Milwaukee author wins $10,000 on ‘Project Pitch It’

Project Pitch It Season 5 moguls Jerry Jendusa, JoAnne Sabir, David Gruber and Peggy Ann.

Milwaukee-based author and entrepreneur George Paasewe won $10,000 for his startup Code Switcher, LLC during the latest episode of “Project Pitch It” on WISN-TV Channel 12.

Paasewe is the founder and CEO of Code Switcher, which provides online educational courses and consulting to aspiring authors who want to write and self-publish a book.

He launched Code Switcher after writing and publishing his own book “How Black College Students Learn Code-Switching,” which teaches readers how “code switching,” the concept of changing one’s communication style depending on the audience, can be used to break communication barriers.

Paasewe says he faced several challenges during the writing and publishing processes, which is why he started his own business.

“George, you mentioned challenges,” Project Pitch It mogul David Gruber said. “What kind of challenges did you have?”

“The first one is not knowing when to start or how to start writing a book,” Paasewe said. “We’re teaching them the step-by-step process to write and publish. The goal is to make them self-sufficient.”

Paasewe told the moguls that his book has caught the attention of high schools and colleges.

Project Pitch It mogul JoAnne Sabir, who has read Paasewe’s book, said she loves the content and references made in the book.

“What is the next step? How can we support you?” Sabir said.

“What we need right now is working capital,” Paasewe said. “We find ourselves not able to fulfill the purchase orders that institutions are requesting.”

Abigail Austin pitched her startup “Wholesome Diaper Co.,” Milwaukee’s only cloth diaper service. Austin says her startup has kept 9,000 diapers out of Wisconsin landfills.

Disposable diapers made with plastics that are not eco-friendly, Austin said, adding that many diapers on the market also contain chemicals that can be irritating to a baby’s skin.

“That’s why cloth diapers are making a big comeback,” Austin said. “They are the healthiest and greenest way to diaper a baby.”

Wholesome Diaper Co. is for parents who love the benefits of cloth, but who do not have the time or desire to wash dirty diapers at home. For $24 a week, Wholesome Diaper Co. will pickup, wash and deliver cloth diapers to customer’s homes.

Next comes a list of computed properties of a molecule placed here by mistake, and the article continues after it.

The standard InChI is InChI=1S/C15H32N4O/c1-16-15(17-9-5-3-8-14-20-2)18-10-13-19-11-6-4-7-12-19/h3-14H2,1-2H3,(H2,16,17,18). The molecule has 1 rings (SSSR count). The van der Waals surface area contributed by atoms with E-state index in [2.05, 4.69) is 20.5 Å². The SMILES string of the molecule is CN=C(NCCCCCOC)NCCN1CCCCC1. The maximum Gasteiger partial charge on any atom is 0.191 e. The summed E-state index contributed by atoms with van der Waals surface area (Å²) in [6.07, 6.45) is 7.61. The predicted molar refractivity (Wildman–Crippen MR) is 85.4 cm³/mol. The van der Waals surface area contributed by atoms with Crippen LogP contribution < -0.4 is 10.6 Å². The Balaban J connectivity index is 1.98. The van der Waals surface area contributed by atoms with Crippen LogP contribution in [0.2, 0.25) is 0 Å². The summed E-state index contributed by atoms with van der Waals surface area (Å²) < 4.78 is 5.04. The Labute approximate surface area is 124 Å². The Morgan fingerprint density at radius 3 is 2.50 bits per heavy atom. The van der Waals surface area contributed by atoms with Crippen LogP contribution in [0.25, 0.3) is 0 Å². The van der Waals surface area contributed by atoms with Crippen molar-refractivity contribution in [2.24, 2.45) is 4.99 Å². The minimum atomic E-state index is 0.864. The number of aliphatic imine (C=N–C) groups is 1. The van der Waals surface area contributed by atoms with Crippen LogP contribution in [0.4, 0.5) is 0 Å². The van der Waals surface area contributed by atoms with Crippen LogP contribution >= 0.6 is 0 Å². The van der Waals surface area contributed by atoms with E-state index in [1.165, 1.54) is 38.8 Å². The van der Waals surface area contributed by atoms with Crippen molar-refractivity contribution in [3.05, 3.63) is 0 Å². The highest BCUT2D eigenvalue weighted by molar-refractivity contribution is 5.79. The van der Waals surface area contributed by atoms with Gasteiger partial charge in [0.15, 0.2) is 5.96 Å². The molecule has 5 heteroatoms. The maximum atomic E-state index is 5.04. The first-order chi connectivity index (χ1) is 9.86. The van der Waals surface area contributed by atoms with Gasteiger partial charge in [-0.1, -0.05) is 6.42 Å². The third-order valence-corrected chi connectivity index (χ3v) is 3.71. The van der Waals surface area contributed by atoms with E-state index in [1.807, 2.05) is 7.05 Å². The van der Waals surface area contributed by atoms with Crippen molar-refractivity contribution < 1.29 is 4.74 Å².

“If you’re using a cloth diaper and you take it off the baby, where do you put it until you pick it up? Gruber said.

“We provide them with a laundry bag that’s actually really good,” Austin said. “It’s waterproof and it’s really good at keeping the smell in.”

Wholesome Diaper Co. was awarded $5,000 and free mentorship programming at the University of Wisconsin-Milwaukee’s Lubar Entrepreneurship Center.

Another entrepreneur who pitched during the episode, Jack Ryan, the founder and CEO of Last Lock, won the AmFam Award, which includes pairing the entrepreneur with a leader at American Family to support growth in all aspects of the business including marketing, IT, human resources and finance.

Last Lock bills itself as the “commercial smart lock solution that will be the last lock that you’ll ever need.” The startup uses technology that enables users to lock and unlock doors from their mobile devices.

With Last Lock, the user can use a smartphone, RFID fob or a physical key to gain access or lock any doorway. The startup’s technology also uses “smart cylinders,” which are used to power Last Lock.

“For the power side, we incorporated the mechanical generation you find in your hand-cranked flashlights in order for our lock to never run out of battery,” said Ryan.

Last Lock is also in the form factor, meaning it is compatible with systems that homeowners and companies have already installed, Ryan added.

“Where do you most need help?” said Jerry Jendusa,

Ryan says Last Lock is in the process of raising funds to become commercially certified, which the startup needs to legally sell its product. Last Lock has completed the hardware component of its product, but the startup is in the process of building out its software.

“We’re currently manufacturing all in Wisconsin which is great, but having feedback and advisership in that area would be terrific,” Ryan said.

Last Lock was founded in 2019 through gener8tor’s Accelerator Studio and has since grown its team to five employees. The company was also a category winner for the 2020 Governor’s Business Plan Competition and has received a $100,000 investment from gener8tor.

BizTimes Media is a media partner of “Project Pitch It.”

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Brandon Anderegg
Brandon covers startups, technology, manufacturing. He previously worked as a general assignment and court reporter for The Freeman in Waukesha. Brandon graduated from UW-Milwaukee’s journalism, advertising and media studies program with an emphasis in journalism. He enjoys live music, playing guitar and loves to hacky sack.

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